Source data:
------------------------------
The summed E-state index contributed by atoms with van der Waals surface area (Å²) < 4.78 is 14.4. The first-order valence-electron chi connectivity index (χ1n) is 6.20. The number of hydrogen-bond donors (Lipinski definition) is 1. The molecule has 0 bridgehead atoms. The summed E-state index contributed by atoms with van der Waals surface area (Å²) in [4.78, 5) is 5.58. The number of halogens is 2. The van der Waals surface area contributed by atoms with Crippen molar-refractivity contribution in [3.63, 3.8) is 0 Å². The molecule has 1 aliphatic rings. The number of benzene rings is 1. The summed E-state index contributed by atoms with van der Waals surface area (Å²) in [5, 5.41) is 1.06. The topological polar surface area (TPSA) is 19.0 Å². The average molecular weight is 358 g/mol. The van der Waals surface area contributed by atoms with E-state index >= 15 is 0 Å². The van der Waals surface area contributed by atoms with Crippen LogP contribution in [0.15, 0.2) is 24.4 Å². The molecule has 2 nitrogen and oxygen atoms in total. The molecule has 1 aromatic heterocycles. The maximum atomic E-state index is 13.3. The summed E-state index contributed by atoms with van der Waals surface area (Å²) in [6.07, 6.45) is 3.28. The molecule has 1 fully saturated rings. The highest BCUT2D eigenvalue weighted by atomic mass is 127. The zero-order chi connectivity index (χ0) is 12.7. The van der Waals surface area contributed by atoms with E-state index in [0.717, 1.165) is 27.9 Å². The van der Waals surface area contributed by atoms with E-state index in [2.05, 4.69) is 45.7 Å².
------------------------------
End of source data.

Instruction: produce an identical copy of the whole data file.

The summed E-state index contributed by atoms with van der Waals surface area (Å²) < 4.78 is 14.4. The first-order valence-electron chi connectivity index (χ1n) is 6.20. The number of hydrogen-bond donors (Lipinski definition) is 1. The molecule has 0 bridgehead atoms. The summed E-state index contributed by atoms with van der Waals surface area (Å²) in [4.78, 5) is 5.58. The number of halogens is 2. The van der Waals surface area contributed by atoms with Crippen molar-refractivity contribution in [3.63, 3.8) is 0 Å². The molecule has 1 aliphatic rings. The number of benzene rings is 1. The summed E-state index contributed by atoms with van der Waals surface area (Å²) in [5, 5.41) is 1.06. The topological polar surface area (TPSA) is 19.0 Å². The average molecular weight is 358 g/mol. The van der Waals surface area contributed by atoms with E-state index >= 15 is 0 Å². The van der Waals surface area contributed by atoms with Crippen LogP contribution in [0.15, 0.2) is 24.4 Å². The molecule has 2 nitrogen and oxygen atoms in total. The molecule has 1 aromatic heterocycles. The maximum atomic E-state index is 13.3. The summed E-state index contributed by atoms with van der Waals surface area (Å²) in [6.07, 6.45) is 3.28. The molecule has 1 fully saturated rings. The highest BCUT2D eigenvalue weighted by atomic mass is 127. The zero-order chi connectivity index (χ0) is 12.7. The van der Waals surface area contributed by atoms with E-state index in [0.717, 1.165) is 27.9 Å². The van der Waals surface area contributed by atoms with E-state index in [2.05, 4.69) is 45.7 Å².